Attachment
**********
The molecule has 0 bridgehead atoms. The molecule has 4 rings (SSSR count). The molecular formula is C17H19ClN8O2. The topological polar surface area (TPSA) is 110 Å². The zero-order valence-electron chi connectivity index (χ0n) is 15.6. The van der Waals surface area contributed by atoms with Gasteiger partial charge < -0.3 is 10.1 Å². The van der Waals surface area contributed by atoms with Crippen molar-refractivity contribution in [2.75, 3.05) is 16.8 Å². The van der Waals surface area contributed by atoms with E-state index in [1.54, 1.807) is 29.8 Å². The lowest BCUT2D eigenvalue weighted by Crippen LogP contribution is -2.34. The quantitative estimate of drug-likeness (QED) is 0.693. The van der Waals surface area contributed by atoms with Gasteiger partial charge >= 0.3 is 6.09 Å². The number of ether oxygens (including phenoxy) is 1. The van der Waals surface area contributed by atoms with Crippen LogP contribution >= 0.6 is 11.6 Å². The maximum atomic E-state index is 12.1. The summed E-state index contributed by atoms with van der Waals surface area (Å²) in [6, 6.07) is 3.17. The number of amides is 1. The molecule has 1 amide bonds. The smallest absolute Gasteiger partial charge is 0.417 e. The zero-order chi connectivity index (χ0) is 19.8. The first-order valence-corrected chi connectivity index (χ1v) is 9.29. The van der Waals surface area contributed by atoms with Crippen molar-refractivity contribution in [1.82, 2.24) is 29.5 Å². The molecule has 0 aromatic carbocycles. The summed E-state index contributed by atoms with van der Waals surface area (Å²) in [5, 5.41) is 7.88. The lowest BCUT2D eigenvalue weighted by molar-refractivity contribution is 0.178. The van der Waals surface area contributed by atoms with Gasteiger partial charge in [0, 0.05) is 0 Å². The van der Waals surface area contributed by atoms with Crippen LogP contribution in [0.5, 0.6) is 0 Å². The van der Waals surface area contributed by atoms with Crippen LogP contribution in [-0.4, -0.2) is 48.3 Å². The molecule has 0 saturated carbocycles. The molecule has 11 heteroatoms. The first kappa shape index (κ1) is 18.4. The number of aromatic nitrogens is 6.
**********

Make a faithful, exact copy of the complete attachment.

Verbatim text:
The molecule has 0 bridgehead atoms. The molecule has 4 rings (SSSR count). The molecular formula is C17H19ClN8O2. The topological polar surface area (TPSA) is 110 Å². The zero-order valence-electron chi connectivity index (χ0n) is 15.6. The van der Waals surface area contributed by atoms with Gasteiger partial charge < -0.3 is 10.1 Å². The van der Waals surface area contributed by atoms with Crippen molar-refractivity contribution in [2.75, 3.05) is 16.8 Å². The van der Waals surface area contributed by atoms with E-state index in [1.54, 1.807) is 29.8 Å². The lowest BCUT2D eigenvalue weighted by Crippen LogP contribution is -2.34. The quantitative estimate of drug-likeness (QED) is 0.693. The van der Waals surface area contributed by atoms with Gasteiger partial charge >= 0.3 is 6.09 Å². The number of ether oxygens (including phenoxy) is 1. The van der Waals surface area contributed by atoms with Crippen LogP contribution >= 0.6 is 11.6 Å². The maximum atomic E-state index is 12.1. The summed E-state index contributed by atoms with van der Waals surface area (Å²) in [6, 6.07) is 3.17. The number of amides is 1. The molecule has 1 amide bonds. The smallest absolute Gasteiger partial charge is 0.417 e. The zero-order chi connectivity index (χ0) is 19.8. The first-order valence-corrected chi connectivity index (χ1v) is 9.29. The van der Waals surface area contributed by atoms with Crippen molar-refractivity contribution in [1.82, 2.24) is 29.5 Å². The molecule has 0 aromatic carbocycles. The summed E-state index contributed by atoms with van der Waals surface area (Å²) in [5, 5.41) is 7.88. The lowest BCUT2D eigenvalue weighted by molar-refractivity contribution is 0.178. The van der Waals surface area contributed by atoms with Gasteiger partial charge in [0, 0.05) is 0 Å². The van der Waals surface area contributed by atoms with Crippen LogP contribution in [0.5, 0.6) is 0 Å². The van der Waals surface area contributed by atoms with Crippen LogP contribution in [-0.4, -0.2) is 48.3 Å². The molecule has 0 saturated carbocycles. The molecule has 11 heteroatoms. The first kappa shape index (κ1) is 18.4. The number of aromatic nitrogens is 6.